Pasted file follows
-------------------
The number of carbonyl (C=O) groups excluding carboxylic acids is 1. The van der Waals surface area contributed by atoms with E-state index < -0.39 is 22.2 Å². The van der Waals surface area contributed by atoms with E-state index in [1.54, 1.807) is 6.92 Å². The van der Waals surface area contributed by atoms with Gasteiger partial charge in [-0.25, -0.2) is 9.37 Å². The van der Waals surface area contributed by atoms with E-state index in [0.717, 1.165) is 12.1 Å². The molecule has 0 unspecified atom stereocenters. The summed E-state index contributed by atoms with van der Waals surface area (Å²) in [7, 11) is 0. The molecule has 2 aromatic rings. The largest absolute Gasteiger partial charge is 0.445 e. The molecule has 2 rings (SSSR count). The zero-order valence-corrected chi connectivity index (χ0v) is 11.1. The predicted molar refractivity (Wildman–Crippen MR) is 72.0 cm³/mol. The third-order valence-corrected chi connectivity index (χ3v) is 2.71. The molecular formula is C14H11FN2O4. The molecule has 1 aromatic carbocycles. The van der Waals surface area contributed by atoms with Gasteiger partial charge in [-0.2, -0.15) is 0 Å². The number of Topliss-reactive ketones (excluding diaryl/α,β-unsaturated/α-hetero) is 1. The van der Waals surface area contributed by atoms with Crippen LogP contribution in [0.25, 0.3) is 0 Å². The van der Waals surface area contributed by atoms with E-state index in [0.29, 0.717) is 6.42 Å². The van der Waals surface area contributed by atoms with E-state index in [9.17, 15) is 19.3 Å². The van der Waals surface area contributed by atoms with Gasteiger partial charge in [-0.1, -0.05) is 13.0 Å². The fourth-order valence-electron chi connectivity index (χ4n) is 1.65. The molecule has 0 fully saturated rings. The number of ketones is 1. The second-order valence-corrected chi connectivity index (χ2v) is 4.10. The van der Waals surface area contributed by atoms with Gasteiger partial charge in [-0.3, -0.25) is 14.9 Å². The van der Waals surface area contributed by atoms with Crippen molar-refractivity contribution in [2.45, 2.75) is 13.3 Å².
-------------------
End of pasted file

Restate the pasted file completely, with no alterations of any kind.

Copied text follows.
The number of carbonyl (C=O) groups excluding carboxylic acids is 1. The van der Waals surface area contributed by atoms with E-state index < -0.39 is 22.2 Å². The van der Waals surface area contributed by atoms with E-state index in [1.54, 1.807) is 6.92 Å². The van der Waals surface area contributed by atoms with Gasteiger partial charge in [-0.25, -0.2) is 9.37 Å². The van der Waals surface area contributed by atoms with E-state index in [0.717, 1.165) is 12.1 Å². The molecule has 0 unspecified atom stereocenters. The summed E-state index contributed by atoms with van der Waals surface area (Å²) in [7, 11) is 0. The molecule has 2 aromatic rings. The largest absolute Gasteiger partial charge is 0.445 e. The molecule has 2 rings (SSSR count). The zero-order valence-corrected chi connectivity index (χ0v) is 11.1. The predicted molar refractivity (Wildman–Crippen MR) is 72.0 cm³/mol. The third-order valence-corrected chi connectivity index (χ3v) is 2.71. The molecular formula is C14H11FN2O4. The molecule has 1 aromatic carbocycles. The van der Waals surface area contributed by atoms with Gasteiger partial charge in [-0.2, -0.15) is 0 Å². The number of Topliss-reactive ketones (excluding diaryl/α,β-unsaturated/α-hetero) is 1. The van der Waals surface area contributed by atoms with Crippen LogP contribution in [0.25, 0.3) is 0 Å². The van der Waals surface area contributed by atoms with E-state index in [0.29, 0.717) is 6.42 Å². The van der Waals surface area contributed by atoms with E-state index in [9.17, 15) is 19.3 Å². The van der Waals surface area contributed by atoms with Gasteiger partial charge in [-0.1, -0.05) is 13.0 Å². The fourth-order valence-electron chi connectivity index (χ4n) is 1.65. The molecule has 0 fully saturated rings. The number of ketones is 1. The second-order valence-corrected chi connectivity index (χ2v) is 4.10. The van der Waals surface area contributed by atoms with Gasteiger partial charge in [-0.3, -0.25) is 14.9 Å². The van der Waals surface area contributed by atoms with Crippen molar-refractivity contribution in [2.45, 2.75) is 13.3 Å².